Children 'want adults to show more respect for each other'

By agency reporter
November 12, 2018

Children want adults to show more respect for each other, as worrying numbers of 11 to 16 year-olds witness adults setting a bad example by bullying and disrespecting each other.

The results of a poll, published by the Anti-Bullying Alliance ahead of Anti-Bullying Week  (12-16 November 2018), suggest that over four in 10 children (41 per cent) have seen adults bullying each other during the last six months, with an even greater number (60 per cent) witnessing grown-ups being disrespectful to other adults.

Children said they saw much of the adult bullying take place face-to-face (21 per cent), but had also come across it online (18 per cent) or in the media (20 per cent).

More than four in five of the children polled (87 per cent) also reported having seen children bullying each other. The majority (76 per cent) had seen this happen at school, with a third (34 per cent) seeing it online and a quarter (27 per cent) seeing it in their communities.

The results come as children continue to suffer on the receiving end of hurtful behaviour. Nearly half of the children surveyed (45 per cent) said they had been bullied face to face at least once during the last six months, with over a third (34 per cent) saying they had been bullied online over the same period. Worryingly, the equivalent of one child in every classroom (four per cent) said they had been bullied face-to-face or online every day over the last six months.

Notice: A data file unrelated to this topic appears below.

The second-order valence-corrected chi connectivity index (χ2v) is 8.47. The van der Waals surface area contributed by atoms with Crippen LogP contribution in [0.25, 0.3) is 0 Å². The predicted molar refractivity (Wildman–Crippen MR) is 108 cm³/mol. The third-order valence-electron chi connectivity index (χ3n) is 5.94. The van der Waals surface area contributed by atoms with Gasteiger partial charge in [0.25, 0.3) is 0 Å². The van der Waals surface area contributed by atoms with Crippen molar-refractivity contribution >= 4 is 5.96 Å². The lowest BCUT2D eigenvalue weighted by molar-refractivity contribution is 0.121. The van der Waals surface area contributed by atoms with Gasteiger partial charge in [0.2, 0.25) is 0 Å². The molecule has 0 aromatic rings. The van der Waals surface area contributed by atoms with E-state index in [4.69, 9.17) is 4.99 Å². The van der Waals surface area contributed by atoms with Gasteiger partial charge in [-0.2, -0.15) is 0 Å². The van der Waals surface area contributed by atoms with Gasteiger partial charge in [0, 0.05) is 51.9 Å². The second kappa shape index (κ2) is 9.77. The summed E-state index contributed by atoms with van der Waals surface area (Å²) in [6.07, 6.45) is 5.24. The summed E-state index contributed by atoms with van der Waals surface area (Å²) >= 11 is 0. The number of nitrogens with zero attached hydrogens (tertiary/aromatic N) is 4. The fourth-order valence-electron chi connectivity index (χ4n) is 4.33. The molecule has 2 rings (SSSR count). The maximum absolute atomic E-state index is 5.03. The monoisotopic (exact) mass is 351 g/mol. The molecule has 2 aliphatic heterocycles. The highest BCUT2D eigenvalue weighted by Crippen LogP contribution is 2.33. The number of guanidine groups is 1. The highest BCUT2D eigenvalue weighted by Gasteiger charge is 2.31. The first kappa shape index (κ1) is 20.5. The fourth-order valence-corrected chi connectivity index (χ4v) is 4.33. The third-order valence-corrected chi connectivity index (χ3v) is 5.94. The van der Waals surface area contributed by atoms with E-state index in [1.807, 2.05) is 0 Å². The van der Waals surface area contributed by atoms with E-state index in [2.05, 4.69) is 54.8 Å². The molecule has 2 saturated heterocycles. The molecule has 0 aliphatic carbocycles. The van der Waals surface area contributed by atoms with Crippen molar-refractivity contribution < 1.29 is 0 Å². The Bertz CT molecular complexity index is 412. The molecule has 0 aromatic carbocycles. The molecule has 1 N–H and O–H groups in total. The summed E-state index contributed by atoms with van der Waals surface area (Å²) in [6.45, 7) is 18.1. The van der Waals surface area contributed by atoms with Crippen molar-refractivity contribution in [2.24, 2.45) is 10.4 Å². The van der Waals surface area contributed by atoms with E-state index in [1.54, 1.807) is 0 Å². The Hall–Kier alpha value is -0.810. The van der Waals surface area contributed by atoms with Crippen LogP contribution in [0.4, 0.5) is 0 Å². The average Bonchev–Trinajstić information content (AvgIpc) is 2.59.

However, nearly all children surveyed (98 per cent) said that showing respect to each other is important and that it is possible to be respectful even if you disagree with someone else. Ninety-seven per cent said adults should set a good example and show more respect for each other.

The Anti-Bullying Alliance, with the continued support of SafeToNet, is encouraging everyone to ‘Choose Respect’ during Anti-Bullying Week. The campaign, expected to be supported in approximately three-quarters of schools in England, takes place from 12 to 16 November.

Martha Evans, Director of the Anti-Bullying Alliance, said: "Children who experience bullying are at higher risk of experiencing a range of mental health issues and leaving school with fewer qualifications. The impact of bullying can last well in to adulthood. We need children to learn that we don’t have to be best friends with each other or always agree with each other but this is never an excuse for bullying or hurtful behaviour. We must always choose respect.  We are urging adults to role model the ‘choose respect’ message, and help us stop bullying in schools to prevent it from affecting so many children’s lives."

Richard Pursey, CEO of SafeToNet, said: "SafeToNet is delighted to once again support Anti-Bullying Week. We’re passionate about safeguarding children’s online experience from all kinds of cyber abuse, while allowing them to enjoy all of the positive benefits that the internet and social media provide. Bullying, whether online or offline, can have a damaging effect on young people’s lives and we all need to do everything we can to choose and show respect."

The research was conducted by Censuswide with 1,001 children aged 11-16 in England between 17 October 2018 and 22 October 2018. 

* More information on Anti-Bullying Week 2018: Choose Respect here

* SafeToNet

* National Children's Bureau


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